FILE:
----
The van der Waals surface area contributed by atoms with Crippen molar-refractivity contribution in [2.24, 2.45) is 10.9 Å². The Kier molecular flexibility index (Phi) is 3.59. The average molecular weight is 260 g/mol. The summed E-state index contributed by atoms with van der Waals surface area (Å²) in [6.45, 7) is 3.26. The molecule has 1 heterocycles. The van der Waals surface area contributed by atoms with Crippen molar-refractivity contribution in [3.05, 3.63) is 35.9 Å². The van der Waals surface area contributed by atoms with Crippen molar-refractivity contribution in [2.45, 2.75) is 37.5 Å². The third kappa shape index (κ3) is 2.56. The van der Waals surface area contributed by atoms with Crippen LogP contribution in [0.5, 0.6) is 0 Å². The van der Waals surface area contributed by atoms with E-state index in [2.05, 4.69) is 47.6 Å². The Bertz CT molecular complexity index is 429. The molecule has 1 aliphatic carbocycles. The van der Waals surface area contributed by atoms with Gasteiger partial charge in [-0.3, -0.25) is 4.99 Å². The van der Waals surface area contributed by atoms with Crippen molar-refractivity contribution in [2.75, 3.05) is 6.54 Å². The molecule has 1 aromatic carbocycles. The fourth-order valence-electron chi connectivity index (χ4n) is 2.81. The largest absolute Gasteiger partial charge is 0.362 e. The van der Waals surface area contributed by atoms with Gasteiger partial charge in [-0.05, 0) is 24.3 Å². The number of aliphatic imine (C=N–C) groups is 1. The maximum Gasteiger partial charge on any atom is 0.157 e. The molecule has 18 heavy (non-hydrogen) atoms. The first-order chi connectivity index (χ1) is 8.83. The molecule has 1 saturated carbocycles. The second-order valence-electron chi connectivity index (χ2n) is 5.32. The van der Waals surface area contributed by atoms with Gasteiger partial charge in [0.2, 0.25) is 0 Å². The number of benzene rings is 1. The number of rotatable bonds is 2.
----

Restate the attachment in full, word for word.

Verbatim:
The van der Waals surface area contributed by atoms with Crippen molar-refractivity contribution in [2.24, 2.45) is 10.9 Å². The Kier molecular flexibility index (Phi) is 3.59. The average molecular weight is 260 g/mol. The summed E-state index contributed by atoms with van der Waals surface area (Å²) in [6.45, 7) is 3.26. The molecule has 1 heterocycles. The van der Waals surface area contributed by atoms with Crippen molar-refractivity contribution in [3.05, 3.63) is 35.9 Å². The van der Waals surface area contributed by atoms with Crippen molar-refractivity contribution in [2.45, 2.75) is 37.5 Å². The third kappa shape index (κ3) is 2.56. The van der Waals surface area contributed by atoms with Crippen LogP contribution in [0.5, 0.6) is 0 Å². The van der Waals surface area contributed by atoms with E-state index in [2.05, 4.69) is 47.6 Å². The Bertz CT molecular complexity index is 429. The molecule has 1 aliphatic carbocycles. The van der Waals surface area contributed by atoms with Gasteiger partial charge in [-0.3, -0.25) is 4.99 Å². The van der Waals surface area contributed by atoms with Crippen molar-refractivity contribution in [2.75, 3.05) is 6.54 Å². The molecule has 1 aromatic carbocycles. The fourth-order valence-electron chi connectivity index (χ4n) is 2.81. The largest absolute Gasteiger partial charge is 0.362 e. The van der Waals surface area contributed by atoms with Gasteiger partial charge in [-0.05, 0) is 24.3 Å². The number of aliphatic imine (C=N–C) groups is 1. The maximum Gasteiger partial charge on any atom is 0.157 e. The molecule has 18 heavy (non-hydrogen) atoms. The first-order chi connectivity index (χ1) is 8.83. The molecule has 1 saturated carbocycles. The second-order valence-electron chi connectivity index (χ2n) is 5.32. The van der Waals surface area contributed by atoms with Gasteiger partial charge in [0.2, 0.25) is 0 Å². The number of benzene rings is 1. The number of rotatable bonds is 2.